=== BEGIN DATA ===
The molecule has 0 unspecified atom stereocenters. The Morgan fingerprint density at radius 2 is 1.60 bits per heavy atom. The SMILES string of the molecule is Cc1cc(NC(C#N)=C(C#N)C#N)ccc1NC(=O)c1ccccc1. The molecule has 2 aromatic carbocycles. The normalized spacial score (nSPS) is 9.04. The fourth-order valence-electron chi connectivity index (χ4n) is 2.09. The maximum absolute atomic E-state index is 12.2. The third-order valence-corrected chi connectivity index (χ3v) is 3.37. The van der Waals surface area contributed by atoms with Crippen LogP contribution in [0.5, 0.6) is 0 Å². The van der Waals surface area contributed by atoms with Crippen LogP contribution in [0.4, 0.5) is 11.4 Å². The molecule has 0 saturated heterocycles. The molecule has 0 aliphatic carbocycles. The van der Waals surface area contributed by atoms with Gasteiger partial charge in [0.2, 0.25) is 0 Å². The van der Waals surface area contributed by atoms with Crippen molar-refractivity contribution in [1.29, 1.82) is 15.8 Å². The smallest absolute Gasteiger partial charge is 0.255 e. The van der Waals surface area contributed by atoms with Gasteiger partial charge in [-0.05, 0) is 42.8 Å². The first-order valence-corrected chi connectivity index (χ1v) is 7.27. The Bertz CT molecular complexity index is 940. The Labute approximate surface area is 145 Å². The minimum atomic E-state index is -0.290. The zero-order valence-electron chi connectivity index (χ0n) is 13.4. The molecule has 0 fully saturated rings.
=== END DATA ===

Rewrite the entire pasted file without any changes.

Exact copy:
The molecule has 0 unspecified atom stereocenters. The Morgan fingerprint density at radius 2 is 1.60 bits per heavy atom. The SMILES string of the molecule is Cc1cc(NC(C#N)=C(C#N)C#N)ccc1NC(=O)c1ccccc1. The molecule has 2 aromatic carbocycles. The normalized spacial score (nSPS) is 9.04. The fourth-order valence-electron chi connectivity index (χ4n) is 2.09. The maximum absolute atomic E-state index is 12.2. The third-order valence-corrected chi connectivity index (χ3v) is 3.37. The van der Waals surface area contributed by atoms with Crippen LogP contribution in [0.5, 0.6) is 0 Å². The van der Waals surface area contributed by atoms with Crippen LogP contribution in [0.4, 0.5) is 11.4 Å². The molecule has 0 saturated heterocycles. The molecule has 0 aliphatic carbocycles. The van der Waals surface area contributed by atoms with Gasteiger partial charge in [0.2, 0.25) is 0 Å². The van der Waals surface area contributed by atoms with Crippen molar-refractivity contribution in [1.29, 1.82) is 15.8 Å². The smallest absolute Gasteiger partial charge is 0.255 e. The van der Waals surface area contributed by atoms with Gasteiger partial charge in [-0.05, 0) is 42.8 Å². The first-order valence-corrected chi connectivity index (χ1v) is 7.27. The Bertz CT molecular complexity index is 940. The Labute approximate surface area is 145 Å². The minimum atomic E-state index is -0.290. The zero-order valence-electron chi connectivity index (χ0n) is 13.4. The molecule has 0 fully saturated rings.